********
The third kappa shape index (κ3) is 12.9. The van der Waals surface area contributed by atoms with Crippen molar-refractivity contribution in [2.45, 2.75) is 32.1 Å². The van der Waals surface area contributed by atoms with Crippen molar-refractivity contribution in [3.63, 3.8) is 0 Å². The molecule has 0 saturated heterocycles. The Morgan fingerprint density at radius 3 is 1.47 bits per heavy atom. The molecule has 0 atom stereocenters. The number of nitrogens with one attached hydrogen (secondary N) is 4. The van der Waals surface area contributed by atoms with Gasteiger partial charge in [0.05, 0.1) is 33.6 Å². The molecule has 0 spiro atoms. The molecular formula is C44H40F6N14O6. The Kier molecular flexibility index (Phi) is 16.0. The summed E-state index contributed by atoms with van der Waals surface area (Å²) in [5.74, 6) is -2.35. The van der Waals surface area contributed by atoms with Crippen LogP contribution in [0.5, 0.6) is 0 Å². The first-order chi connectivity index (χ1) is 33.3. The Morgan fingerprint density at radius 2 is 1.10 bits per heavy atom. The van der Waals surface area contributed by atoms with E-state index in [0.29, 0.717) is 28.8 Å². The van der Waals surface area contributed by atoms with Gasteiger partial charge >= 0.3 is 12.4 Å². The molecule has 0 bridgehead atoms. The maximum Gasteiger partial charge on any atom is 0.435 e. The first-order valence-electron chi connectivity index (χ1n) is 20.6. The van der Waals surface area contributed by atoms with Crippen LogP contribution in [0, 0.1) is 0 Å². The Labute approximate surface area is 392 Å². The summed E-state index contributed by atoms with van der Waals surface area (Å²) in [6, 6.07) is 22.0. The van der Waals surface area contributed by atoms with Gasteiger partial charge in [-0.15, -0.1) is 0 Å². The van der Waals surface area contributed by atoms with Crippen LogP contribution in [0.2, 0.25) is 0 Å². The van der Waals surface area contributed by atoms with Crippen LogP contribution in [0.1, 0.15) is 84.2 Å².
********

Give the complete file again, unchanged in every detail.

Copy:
The third kappa shape index (κ3) is 12.9. The van der Waals surface area contributed by atoms with Crippen molar-refractivity contribution in [2.45, 2.75) is 32.1 Å². The van der Waals surface area contributed by atoms with Crippen molar-refractivity contribution in [3.63, 3.8) is 0 Å². The molecule has 0 saturated heterocycles. The Morgan fingerprint density at radius 3 is 1.47 bits per heavy atom. The molecule has 0 atom stereocenters. The number of nitrogens with one attached hydrogen (secondary N) is 4. The van der Waals surface area contributed by atoms with Gasteiger partial charge in [0.05, 0.1) is 33.6 Å². The molecule has 0 spiro atoms. The molecular formula is C44H40F6N14O6. The Kier molecular flexibility index (Phi) is 16.0. The summed E-state index contributed by atoms with van der Waals surface area (Å²) in [5.74, 6) is -2.35. The van der Waals surface area contributed by atoms with Crippen LogP contribution in [0.5, 0.6) is 0 Å². The first-order chi connectivity index (χ1) is 33.3. The Morgan fingerprint density at radius 2 is 1.10 bits per heavy atom. The van der Waals surface area contributed by atoms with E-state index in [0.29, 0.717) is 28.8 Å². The van der Waals surface area contributed by atoms with Gasteiger partial charge >= 0.3 is 12.4 Å². The molecule has 0 bridgehead atoms. The maximum Gasteiger partial charge on any atom is 0.435 e. The first-order valence-electron chi connectivity index (χ1n) is 20.6. The van der Waals surface area contributed by atoms with Crippen LogP contribution in [0, 0.1) is 0 Å². The Labute approximate surface area is 392 Å². The summed E-state index contributed by atoms with van der Waals surface area (Å²) in [6, 6.07) is 22.0. The van der Waals surface area contributed by atoms with Gasteiger partial charge in [-0.15, -0.1) is 0 Å². The van der Waals surface area contributed by atoms with Crippen LogP contribution in [0.2, 0.25) is 0 Å². The van der Waals surface area contributed by atoms with Crippen LogP contribution in [0.1, 0.15) is 84.2 Å².